Together with weak and war-hungry head of state are military lobbies and old-guard, belligerent departments of state and defense.

Among powerful nations, Putin said, “We need to accept as an axiom that ‘yes, we are reliable partners and allies for each other.’

Let’s imagine for a second [that] we have the solution – that means that from now on we jointly assess missile threats and control this defense system together.
Vladimir Putin

This is a highly sensitive area of national defense [and] I am not sure our partners are ready for this kind of cooperation.

Act and rhetoric of aggression (domestic and foreign)

Politicians’ rhetoric also contributes to backwardness.  The idea put forward in the international area that Russia is the “number one geopolitical foe,” an unfriendly “character on the world stage”; declaring a nation self-evidently, without evidence, “An enemy a priori” is in effect, Putin said, “the same as using nationalism and segregation as tools of U.S. domestic policy.”

The author and president of the Public Banking Institute, Ellen Brown, wrote last year in a Global Research article:

Every year since World War II, the United States has been at war somewhere. [Some have said] that if we didn’t have a war to fight, we would have to create one just to keep the war business going. We have a military empire of over 800 bases around the world.…

And contrary to popular opinion, “The military actually destroys jobs in the civilian economy,” Brown reported.

The higher profits from cost-plus military manufacturing cause manufacturers to abandon more competitive civilian endeavors; and the permanent war economy takes engineers, capital and resources away from civilian production.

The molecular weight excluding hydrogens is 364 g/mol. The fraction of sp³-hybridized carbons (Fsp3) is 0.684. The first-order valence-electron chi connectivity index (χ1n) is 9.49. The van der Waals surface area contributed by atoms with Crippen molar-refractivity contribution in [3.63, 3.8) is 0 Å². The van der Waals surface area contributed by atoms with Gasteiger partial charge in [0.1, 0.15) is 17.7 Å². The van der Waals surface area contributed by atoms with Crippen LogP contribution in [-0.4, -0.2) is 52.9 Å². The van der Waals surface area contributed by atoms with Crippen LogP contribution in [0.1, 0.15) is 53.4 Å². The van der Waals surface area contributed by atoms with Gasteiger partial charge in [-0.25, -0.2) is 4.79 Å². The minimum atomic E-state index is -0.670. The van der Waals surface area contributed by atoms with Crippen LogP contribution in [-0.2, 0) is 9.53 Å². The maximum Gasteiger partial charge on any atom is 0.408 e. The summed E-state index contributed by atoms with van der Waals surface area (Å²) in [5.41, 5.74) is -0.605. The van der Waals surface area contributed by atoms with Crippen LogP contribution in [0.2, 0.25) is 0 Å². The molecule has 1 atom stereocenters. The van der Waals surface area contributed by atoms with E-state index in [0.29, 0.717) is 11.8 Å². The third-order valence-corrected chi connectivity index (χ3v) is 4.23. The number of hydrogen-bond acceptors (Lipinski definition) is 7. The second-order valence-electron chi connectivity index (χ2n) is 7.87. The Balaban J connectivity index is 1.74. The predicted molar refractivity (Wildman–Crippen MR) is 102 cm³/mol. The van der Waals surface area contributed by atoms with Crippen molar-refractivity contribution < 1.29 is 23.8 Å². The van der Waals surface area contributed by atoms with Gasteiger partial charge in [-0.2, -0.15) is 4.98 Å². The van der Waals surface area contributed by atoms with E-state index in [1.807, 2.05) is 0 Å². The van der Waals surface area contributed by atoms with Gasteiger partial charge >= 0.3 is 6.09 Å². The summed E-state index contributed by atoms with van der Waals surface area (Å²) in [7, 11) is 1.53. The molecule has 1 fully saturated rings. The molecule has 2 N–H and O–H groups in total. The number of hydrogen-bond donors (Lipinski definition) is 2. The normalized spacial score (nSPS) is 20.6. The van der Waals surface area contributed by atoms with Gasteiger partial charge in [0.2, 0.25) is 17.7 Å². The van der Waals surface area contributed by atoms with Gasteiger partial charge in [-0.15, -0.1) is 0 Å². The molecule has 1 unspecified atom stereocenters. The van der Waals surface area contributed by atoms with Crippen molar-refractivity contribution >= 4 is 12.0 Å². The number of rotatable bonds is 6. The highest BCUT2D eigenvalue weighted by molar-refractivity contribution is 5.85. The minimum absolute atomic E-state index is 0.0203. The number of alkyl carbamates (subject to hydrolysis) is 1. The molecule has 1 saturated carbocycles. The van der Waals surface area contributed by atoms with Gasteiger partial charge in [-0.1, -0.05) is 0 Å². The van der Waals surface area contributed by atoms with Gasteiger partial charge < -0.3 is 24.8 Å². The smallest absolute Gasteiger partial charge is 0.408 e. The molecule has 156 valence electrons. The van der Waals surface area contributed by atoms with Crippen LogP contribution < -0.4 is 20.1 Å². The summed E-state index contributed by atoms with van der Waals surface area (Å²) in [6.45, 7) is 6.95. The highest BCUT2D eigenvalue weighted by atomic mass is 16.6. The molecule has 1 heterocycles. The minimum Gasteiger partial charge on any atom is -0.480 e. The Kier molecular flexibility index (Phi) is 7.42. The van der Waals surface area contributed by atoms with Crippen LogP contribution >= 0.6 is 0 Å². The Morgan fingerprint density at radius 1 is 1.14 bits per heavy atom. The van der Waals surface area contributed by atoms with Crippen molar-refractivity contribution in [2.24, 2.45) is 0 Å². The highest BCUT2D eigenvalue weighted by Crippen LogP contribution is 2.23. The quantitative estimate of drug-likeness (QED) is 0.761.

On this September 11, 2012, we are a country in regress, a country in deterioration: continuing domestic and international relations breakdown. Yet there was a vision to embrace.

“Down the long lane of history yet to be written,” President Eisenhower said in that 1961 speech, “America knows that the world, ever growing smaller, must avoid becoming a community of dreadful fear and hate; and must be, instead, a proud confederation of mutual trust and respect.

Such a confederation must be one of equals.

The weakest must come to the conference table with the same confidence as do we, protected as we are by our moral, economic, and military strength.

That table, though scarred by many past frustrations, cannot be abandoned for the certain agony of the battlefield.

Disarmament, with mutual honor and confidence, is a continuing imperative.

Together we must learn how to compose differences ─ not with arms ─ but with intellect and decent purpose.

Concluding these thoughts, President Eisenhower said, “To all the peoples of the world, I give expression to America’s prayerful and continuing aspiration: We pray that peoples of all faiths, all races, all nations, may have their great human needs satisfied;